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Hurricane Preparation

DON'T WORRY, BE READY

If a big storm is coming, being prepared can get your family through it relatively unscathed. The most important part of being prepared is coming up with a plan and talking about it before it’s bearing down; the following link https://www.ready.gov/hurricanes is a near-comprehensive starting point for your household planning.

 

You want to do your best to protect your home and belongings before high winds and heavy rains arrive, so that you can focus solely on getting out of harm's way if it comes to that. We’ve put together some checklists below that, while not comprehensive, will go a long way toward being ready, come what may.

  • Storm shutters

  • Plywood, boards for windows

  • Wrench or pliers at utility shut-offs

  • Water alarm & sump pump with battery

  • ​Battery-powered CO alarm

  • Install wastewater check valves

  • Plastic sheeting, tarps, heavy-duty garbage bags

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You may need to evacuate on short notice, so having a stash of essential items ready to go ahead of time will take a lot of stress out of having to move fast; you can gather and store these items in your car when your area is placed under a storm watch for maximum readiness.

  • Baby supplies — formula/bottles/diapers/wipes

  • Blankets/sleeping bags

  • Paper/pencil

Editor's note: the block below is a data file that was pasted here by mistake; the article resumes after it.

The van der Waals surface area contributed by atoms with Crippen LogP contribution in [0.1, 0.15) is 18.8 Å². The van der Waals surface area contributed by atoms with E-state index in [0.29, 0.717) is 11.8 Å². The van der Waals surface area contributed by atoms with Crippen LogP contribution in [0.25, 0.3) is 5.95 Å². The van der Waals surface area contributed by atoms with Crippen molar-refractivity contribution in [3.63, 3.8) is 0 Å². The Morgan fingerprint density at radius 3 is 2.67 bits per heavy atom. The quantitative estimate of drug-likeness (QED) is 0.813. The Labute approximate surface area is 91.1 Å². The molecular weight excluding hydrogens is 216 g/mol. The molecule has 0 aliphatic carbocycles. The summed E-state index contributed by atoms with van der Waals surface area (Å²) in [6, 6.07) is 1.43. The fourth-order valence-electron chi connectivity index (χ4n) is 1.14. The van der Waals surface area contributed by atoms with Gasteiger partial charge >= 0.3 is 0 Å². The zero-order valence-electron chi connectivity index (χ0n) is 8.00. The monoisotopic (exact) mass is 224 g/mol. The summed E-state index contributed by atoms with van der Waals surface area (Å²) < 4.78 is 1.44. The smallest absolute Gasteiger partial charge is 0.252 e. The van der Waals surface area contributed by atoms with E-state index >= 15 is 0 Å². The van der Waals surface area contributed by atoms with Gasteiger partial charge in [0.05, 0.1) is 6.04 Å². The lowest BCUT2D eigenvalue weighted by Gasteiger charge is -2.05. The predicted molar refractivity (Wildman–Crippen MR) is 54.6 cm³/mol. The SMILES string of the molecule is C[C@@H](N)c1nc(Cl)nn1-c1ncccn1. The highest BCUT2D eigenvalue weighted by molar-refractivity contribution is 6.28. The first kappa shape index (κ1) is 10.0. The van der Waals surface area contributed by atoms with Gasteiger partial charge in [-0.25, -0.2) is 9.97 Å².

• Paper plates/forks/cups/knives

  • Water for 3 days — 1 gallon per person per day, extra jugs

  • Food for 3 days — nonperishable

  • Cash

  • Extra clothes

  • Prescription medications

  • Important docs — stored in waterproof, portable container/saved digitally

  • First aid kit, personal sanitation needs
    and moist towelettes

  • Extra glasses or contacts and solution

  • Pet food and supplies

In addition to checklists above, you’ll want to be ready for what happens in the immediate wake of a storm if you shelter in place; power, water, and gas utilities may be damaged, so self-sufficiency for the first few days after a storm will ensure you’re safe and healthy while recovery efforts mobilize. Some are deliberately redundant, because backup is important.

  • Generator, fuel, gas cans & extension cords

  • Dust masks

  • Grills & fuel

  • Matches in waterproof container

  • Cell phone chargers & backup battery

  • Rakes, shovels, chain saws

  • Water for 3 days — 1 gallon per person per day, extra jugs

  • Food for 3 days — nonperishable

  • Fire extinguisher

  • Flashlights, batteries

  • Hand-crank radio

  • Duct tape